The main actors in ICT research and development in France are present on the Campus de Saclay or will be there soon, including all the actors of “Allistene”, the French “alliance” for digital sciences and technologies. DigiWorlds is an essential instrument for these actors to work together by sharing problems, methods and tools in order to bring solutions to the challenges of a sustainable digital age.
The general theme on distributed programs, data and architectures is quite broad. However, the project is structured along three action lines: SciLex, ComEx and DataSense. Within each action line, we have identified specific tasks that correspond to challenges identified for at least the next four years (see section 1.2 for details). These tasks are focused enough to be the topic of effective daily collaboration between partners but are also reasonably open to foster larger interactions. Integration will be achieved through cross-team collaborations within each task, but also via common events such as the DigiWorlds conference, summer school and industry days. The participation in a common education program is also an effective way to build a strong community despite the large number of institutional partners.
With about 340 researchers, DigiWorlds will act as a well-connected and visible core group within the larger ICT department of the IDEX Paris-Saclay. In the long term, DigiWorlds will contribute to the emergence of new ICT research units on the Campus de Saclay. The emergence of the new Université Paris-Saclay will create a collective identity for our discipline and will consequently facilitate interactions with industry partners and multi-disciplinary projects with other departments.
A recent study by the French ministry of research and education  showed that Campus de Saclay represents 17% of the national research activity in ICT, mainly located at U. Paris-Sud, INRIA and Institut Télécom. More than 800 researchers belong to research units that were ranked A and A+ by the national evaluation agency AERES. Overall, ICT represents more than 1000 researchers and is the second largest cluster on Campus de Saclay after Biology, Medicine and Health.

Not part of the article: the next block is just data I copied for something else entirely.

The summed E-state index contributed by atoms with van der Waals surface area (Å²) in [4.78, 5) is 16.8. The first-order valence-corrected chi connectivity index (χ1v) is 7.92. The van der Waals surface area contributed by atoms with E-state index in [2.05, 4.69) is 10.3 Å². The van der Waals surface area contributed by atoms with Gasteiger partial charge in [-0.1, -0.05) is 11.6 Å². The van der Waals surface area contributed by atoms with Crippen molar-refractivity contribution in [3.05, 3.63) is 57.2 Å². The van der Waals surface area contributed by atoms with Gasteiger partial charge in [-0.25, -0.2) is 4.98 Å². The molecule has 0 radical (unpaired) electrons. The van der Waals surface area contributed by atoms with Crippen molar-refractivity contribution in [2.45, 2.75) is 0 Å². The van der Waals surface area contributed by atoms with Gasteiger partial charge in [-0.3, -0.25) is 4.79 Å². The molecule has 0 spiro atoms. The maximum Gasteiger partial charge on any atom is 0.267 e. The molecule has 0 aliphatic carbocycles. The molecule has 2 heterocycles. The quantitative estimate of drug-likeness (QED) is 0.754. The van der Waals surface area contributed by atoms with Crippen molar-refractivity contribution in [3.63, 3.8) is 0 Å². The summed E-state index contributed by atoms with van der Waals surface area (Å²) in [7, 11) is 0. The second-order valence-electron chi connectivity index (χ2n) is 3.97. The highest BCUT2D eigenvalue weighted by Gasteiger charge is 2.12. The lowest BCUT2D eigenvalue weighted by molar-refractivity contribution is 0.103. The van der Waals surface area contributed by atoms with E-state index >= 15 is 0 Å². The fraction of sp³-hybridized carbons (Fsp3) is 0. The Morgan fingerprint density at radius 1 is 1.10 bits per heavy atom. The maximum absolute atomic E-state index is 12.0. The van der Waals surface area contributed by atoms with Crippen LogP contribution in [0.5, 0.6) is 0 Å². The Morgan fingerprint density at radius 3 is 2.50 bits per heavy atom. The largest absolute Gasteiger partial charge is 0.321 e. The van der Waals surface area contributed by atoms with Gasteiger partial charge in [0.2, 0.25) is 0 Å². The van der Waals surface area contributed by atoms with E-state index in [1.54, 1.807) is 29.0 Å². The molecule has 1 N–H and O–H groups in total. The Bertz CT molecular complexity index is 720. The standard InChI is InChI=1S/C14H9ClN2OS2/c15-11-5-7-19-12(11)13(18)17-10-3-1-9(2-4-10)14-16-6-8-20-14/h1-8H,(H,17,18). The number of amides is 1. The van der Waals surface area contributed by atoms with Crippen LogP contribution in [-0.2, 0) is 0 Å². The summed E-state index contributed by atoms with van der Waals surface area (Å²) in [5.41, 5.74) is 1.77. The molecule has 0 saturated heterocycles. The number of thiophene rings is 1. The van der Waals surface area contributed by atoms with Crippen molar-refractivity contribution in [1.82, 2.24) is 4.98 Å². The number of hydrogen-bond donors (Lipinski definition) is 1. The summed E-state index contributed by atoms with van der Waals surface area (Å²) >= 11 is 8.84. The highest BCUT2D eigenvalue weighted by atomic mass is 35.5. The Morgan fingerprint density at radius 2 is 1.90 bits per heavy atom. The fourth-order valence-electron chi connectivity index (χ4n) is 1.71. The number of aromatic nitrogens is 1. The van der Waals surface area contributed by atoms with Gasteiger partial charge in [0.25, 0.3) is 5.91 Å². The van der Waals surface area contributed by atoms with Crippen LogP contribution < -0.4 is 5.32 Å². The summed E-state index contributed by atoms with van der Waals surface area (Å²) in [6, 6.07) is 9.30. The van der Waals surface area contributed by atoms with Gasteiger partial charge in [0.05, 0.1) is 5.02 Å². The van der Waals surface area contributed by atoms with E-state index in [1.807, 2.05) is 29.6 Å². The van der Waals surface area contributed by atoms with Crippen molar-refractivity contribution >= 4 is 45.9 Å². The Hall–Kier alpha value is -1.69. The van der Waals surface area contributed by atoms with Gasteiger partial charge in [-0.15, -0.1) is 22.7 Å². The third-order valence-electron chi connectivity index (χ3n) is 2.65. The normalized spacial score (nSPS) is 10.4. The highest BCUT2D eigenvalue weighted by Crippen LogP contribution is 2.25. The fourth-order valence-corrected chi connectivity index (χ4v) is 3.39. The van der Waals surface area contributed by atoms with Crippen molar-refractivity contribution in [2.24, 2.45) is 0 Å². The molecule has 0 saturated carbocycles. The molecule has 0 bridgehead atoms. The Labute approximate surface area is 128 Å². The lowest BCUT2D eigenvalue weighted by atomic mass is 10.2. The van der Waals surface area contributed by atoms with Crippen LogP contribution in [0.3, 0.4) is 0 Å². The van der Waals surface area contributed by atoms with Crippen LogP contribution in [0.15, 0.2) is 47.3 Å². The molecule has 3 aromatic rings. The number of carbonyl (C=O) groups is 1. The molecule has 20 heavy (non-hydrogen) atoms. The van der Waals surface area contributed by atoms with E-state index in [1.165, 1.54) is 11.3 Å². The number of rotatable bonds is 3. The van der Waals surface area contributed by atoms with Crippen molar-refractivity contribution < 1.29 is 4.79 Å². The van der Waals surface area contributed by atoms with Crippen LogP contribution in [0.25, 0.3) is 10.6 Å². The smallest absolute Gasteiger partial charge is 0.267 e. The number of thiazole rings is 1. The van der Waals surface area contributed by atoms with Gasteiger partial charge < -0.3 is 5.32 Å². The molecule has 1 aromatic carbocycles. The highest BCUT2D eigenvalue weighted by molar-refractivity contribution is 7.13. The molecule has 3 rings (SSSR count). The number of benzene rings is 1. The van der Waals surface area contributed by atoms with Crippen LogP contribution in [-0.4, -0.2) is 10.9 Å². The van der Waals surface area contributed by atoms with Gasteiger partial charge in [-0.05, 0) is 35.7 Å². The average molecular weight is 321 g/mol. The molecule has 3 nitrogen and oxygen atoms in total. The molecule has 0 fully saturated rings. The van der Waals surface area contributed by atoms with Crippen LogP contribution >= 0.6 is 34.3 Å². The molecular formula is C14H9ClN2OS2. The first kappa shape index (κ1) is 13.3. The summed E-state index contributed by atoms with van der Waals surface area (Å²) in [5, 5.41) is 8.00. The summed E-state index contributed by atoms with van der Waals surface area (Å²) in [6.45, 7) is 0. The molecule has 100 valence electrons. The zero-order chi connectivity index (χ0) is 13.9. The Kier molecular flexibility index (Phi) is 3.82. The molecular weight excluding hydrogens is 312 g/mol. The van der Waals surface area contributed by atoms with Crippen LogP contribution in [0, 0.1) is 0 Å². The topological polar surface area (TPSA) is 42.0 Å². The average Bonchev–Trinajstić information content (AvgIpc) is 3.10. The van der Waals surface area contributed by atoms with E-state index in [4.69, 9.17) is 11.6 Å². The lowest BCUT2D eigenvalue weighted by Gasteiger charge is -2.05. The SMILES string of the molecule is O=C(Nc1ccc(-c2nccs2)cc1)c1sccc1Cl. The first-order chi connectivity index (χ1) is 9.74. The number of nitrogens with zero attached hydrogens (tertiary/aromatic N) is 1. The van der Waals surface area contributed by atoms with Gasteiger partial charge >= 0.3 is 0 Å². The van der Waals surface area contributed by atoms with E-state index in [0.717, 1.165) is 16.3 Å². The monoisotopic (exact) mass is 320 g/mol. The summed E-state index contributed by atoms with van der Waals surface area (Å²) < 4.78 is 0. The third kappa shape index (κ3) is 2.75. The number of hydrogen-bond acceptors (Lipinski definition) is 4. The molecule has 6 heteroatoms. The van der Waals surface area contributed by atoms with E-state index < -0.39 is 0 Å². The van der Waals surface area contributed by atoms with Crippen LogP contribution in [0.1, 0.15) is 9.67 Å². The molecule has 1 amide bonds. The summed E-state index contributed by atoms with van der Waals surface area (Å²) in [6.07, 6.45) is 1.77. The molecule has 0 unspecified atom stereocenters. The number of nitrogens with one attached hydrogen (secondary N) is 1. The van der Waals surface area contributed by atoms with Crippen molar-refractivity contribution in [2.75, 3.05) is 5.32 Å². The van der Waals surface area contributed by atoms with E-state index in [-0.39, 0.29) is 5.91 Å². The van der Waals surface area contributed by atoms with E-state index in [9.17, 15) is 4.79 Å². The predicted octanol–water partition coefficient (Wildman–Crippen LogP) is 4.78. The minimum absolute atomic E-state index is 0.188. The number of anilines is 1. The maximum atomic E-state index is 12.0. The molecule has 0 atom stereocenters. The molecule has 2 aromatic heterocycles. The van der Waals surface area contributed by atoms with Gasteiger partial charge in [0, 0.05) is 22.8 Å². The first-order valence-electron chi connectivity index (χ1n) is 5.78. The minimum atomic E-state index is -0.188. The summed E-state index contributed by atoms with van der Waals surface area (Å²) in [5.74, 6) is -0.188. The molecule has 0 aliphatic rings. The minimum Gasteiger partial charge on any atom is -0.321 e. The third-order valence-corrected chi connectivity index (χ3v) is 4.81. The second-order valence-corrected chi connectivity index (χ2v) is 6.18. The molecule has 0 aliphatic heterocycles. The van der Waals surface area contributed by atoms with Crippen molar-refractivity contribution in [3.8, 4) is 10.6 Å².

DigiWorlds represents a unique concentration of higher-education institutes: the most selective engineering schools in France, including Ecole Polytechnique, Telecom ParisTech, and Ecole Centrale Paris, two universities, and an Ecole Normale Supérieure focused on education by research (Cachan). By 2017, all but the nearby UVSQ will be located on the Campus de Saclay. The number of students graduating in computer science in these schools is still low and their general background in this discipline is heterogeneous. One important objective of DigiWorlds is to develop a coherent curriculum that will help raise the skills in computer science as well as the number of students choosing to graduate (and continue with a PhD) in computer science. While each school currently proposes its own set of courses depending on its resources (both students and teachers), DigiWorlds will be able to offer a larger and more coherent choice, taking advantage of the best teachers on campus for each subject. This will result in an attractive curriculum at the national and international level.
Research action lines
DigiWorlds addresses the challenges of a sustainable digital world by focusing on three topics: safety, scalability, and usability (see the detailed presentation in section 1.2):
- SciLex (see 1.2.1): the long-term goal is to create robust digital worlds in terms of software reliability and data security. Digital robustness must make as few assumptions as possible on the physical environment: software and data resources may be outsourced; program may run in noisy and/or malicious environments, etc. SciLex has three main milestones:
(i) Achieving software reliability and security through modularity, i.e. through the massive and distributed reuse of reliable ICT “building blocks”;
(ii) Using models and verification to prove software reliability with unified perspective on continuous and discrete systems, for modern applications increasingly involve both models;